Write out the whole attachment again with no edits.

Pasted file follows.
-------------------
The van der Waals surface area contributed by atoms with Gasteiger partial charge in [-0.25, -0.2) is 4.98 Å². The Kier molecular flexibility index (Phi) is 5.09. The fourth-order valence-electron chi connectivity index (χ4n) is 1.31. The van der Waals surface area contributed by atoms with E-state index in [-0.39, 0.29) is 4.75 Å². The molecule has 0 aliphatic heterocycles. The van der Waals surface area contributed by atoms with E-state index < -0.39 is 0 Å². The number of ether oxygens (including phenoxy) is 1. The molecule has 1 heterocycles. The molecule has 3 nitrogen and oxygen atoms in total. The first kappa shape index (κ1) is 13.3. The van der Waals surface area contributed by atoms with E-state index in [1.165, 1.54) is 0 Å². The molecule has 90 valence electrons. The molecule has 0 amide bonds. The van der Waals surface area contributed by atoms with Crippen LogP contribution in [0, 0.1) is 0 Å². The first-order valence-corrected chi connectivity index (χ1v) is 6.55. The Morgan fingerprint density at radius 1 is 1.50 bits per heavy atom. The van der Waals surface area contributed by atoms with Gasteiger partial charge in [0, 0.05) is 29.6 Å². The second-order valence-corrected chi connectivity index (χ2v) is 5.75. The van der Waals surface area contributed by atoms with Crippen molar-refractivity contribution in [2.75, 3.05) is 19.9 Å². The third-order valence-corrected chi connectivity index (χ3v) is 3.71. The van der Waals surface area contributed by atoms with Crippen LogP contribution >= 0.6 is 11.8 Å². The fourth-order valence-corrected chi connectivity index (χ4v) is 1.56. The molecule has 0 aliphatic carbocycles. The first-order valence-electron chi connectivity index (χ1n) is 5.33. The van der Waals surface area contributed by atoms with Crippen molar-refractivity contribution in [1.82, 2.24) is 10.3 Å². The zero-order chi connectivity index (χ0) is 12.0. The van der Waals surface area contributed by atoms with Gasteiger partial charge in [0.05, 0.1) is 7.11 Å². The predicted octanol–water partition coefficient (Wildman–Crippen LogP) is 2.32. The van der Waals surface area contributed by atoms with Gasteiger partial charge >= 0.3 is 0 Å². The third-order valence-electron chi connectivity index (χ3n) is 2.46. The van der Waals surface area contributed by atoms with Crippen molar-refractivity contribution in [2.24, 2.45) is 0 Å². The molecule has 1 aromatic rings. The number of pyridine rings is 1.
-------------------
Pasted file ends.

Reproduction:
The van der Waals surface area contributed by atoms with Gasteiger partial charge in [-0.25, -0.2) is 4.98 Å². The Kier molecular flexibility index (Phi) is 5.09. The fourth-order valence-electron chi connectivity index (χ4n) is 1.31. The van der Waals surface area contributed by atoms with E-state index in [-0.39, 0.29) is 4.75 Å². The molecule has 0 aliphatic heterocycles. The van der Waals surface area contributed by atoms with E-state index < -0.39 is 0 Å². The number of ether oxygens (including phenoxy) is 1. The molecule has 1 heterocycles. The molecule has 3 nitrogen and oxygen atoms in total. The first kappa shape index (κ1) is 13.3. The van der Waals surface area contributed by atoms with E-state index in [1.165, 1.54) is 0 Å². The molecule has 90 valence electrons. The molecule has 0 amide bonds. The van der Waals surface area contributed by atoms with Crippen LogP contribution in [0, 0.1) is 0 Å². The first-order valence-corrected chi connectivity index (χ1v) is 6.55. The Morgan fingerprint density at radius 1 is 1.50 bits per heavy atom. The van der Waals surface area contributed by atoms with Gasteiger partial charge in [0, 0.05) is 29.6 Å². The second-order valence-corrected chi connectivity index (χ2v) is 5.75. The van der Waals surface area contributed by atoms with Crippen molar-refractivity contribution in [2.75, 3.05) is 19.9 Å². The third-order valence-corrected chi connectivity index (χ3v) is 3.71. The van der Waals surface area contributed by atoms with Crippen LogP contribution >= 0.6 is 11.8 Å². The fourth-order valence-corrected chi connectivity index (χ4v) is 1.56. The molecule has 0 aliphatic carbocycles. The first-order valence-electron chi connectivity index (χ1n) is 5.33. The van der Waals surface area contributed by atoms with Crippen molar-refractivity contribution in [1.82, 2.24) is 10.3 Å². The zero-order chi connectivity index (χ0) is 12.0. The van der Waals surface area contributed by atoms with Gasteiger partial charge in [0.05, 0.1) is 7.11 Å². The predicted octanol–water partition coefficient (Wildman–Crippen LogP) is 2.32. The van der Waals surface area contributed by atoms with Gasteiger partial charge >= 0.3 is 0 Å². The third-order valence-electron chi connectivity index (χ3n) is 2.46. The van der Waals surface area contributed by atoms with Crippen molar-refractivity contribution in [2.24, 2.45) is 0 Å². The molecule has 1 aromatic rings. The number of pyridine rings is 1.